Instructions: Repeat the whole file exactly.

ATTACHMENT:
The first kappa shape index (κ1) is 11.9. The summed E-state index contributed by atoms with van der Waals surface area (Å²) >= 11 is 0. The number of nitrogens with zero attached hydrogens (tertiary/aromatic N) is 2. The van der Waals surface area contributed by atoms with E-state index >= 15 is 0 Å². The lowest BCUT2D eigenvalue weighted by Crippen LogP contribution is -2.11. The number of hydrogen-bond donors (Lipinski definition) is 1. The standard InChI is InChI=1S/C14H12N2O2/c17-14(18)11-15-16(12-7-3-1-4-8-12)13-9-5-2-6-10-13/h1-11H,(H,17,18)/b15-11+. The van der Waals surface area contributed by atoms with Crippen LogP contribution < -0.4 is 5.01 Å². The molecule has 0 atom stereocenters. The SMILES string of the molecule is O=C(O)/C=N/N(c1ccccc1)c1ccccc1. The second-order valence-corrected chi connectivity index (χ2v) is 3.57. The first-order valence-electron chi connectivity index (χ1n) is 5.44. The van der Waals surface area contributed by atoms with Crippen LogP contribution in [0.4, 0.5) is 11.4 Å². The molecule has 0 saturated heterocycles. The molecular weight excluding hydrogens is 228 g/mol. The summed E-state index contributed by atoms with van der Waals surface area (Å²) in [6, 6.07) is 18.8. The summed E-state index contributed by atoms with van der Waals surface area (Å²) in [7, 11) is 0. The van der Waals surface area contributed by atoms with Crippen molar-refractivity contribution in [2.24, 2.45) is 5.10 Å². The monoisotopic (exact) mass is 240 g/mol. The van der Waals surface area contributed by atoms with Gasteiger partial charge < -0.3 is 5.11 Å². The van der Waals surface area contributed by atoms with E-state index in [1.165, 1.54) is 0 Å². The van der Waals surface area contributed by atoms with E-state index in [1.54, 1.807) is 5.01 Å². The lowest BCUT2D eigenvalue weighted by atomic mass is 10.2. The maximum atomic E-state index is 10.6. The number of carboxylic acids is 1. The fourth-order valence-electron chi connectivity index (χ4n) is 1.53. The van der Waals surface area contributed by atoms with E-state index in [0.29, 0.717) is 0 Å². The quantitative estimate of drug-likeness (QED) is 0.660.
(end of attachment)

The first kappa shape index (κ1) is 11.9. The summed E-state index contributed by atoms with van der Waals surface area (Å²) >= 11 is 0. The number of nitrogens with zero attached hydrogens (tertiary/aromatic N) is 2. The van der Waals surface area contributed by atoms with E-state index >= 15 is 0 Å². The lowest BCUT2D eigenvalue weighted by Crippen LogP contribution is -2.11. The number of hydrogen-bond donors (Lipinski definition) is 1. The standard InChI is InChI=1S/C14H12N2O2/c17-14(18)11-15-16(12-7-3-1-4-8-12)13-9-5-2-6-10-13/h1-11H,(H,17,18)/b15-11+. The van der Waals surface area contributed by atoms with Crippen LogP contribution < -0.4 is 5.01 Å². The molecule has 0 atom stereocenters. The SMILES string of the molecule is O=C(O)/C=N/N(c1ccccc1)c1ccccc1. The second-order valence-corrected chi connectivity index (χ2v) is 3.57. The first-order valence-electron chi connectivity index (χ1n) is 5.44. The van der Waals surface area contributed by atoms with Crippen LogP contribution in [0.4, 0.5) is 11.4 Å². The molecule has 0 saturated heterocycles. The molecular weight excluding hydrogens is 228 g/mol. The summed E-state index contributed by atoms with van der Waals surface area (Å²) in [6, 6.07) is 18.8. The summed E-state index contributed by atoms with van der Waals surface area (Å²) in [7, 11) is 0. The van der Waals surface area contributed by atoms with Crippen molar-refractivity contribution in [2.24, 2.45) is 5.10 Å². The monoisotopic (exact) mass is 240 g/mol. The van der Waals surface area contributed by atoms with Gasteiger partial charge < -0.3 is 5.11 Å². The van der Waals surface area contributed by atoms with E-state index in [1.165, 1.54) is 0 Å². The van der Waals surface area contributed by atoms with E-state index in [1.54, 1.807) is 5.01 Å². The lowest BCUT2D eigenvalue weighted by atomic mass is 10.2. The maximum atomic E-state index is 10.6. The number of carboxylic acids is 1. The fourth-order valence-electron chi connectivity index (χ4n) is 1.53. The van der Waals surface area contributed by atoms with E-state index in [0.29, 0.717) is 0 Å². The quantitative estimate of drug-likeness (QED) is 0.660.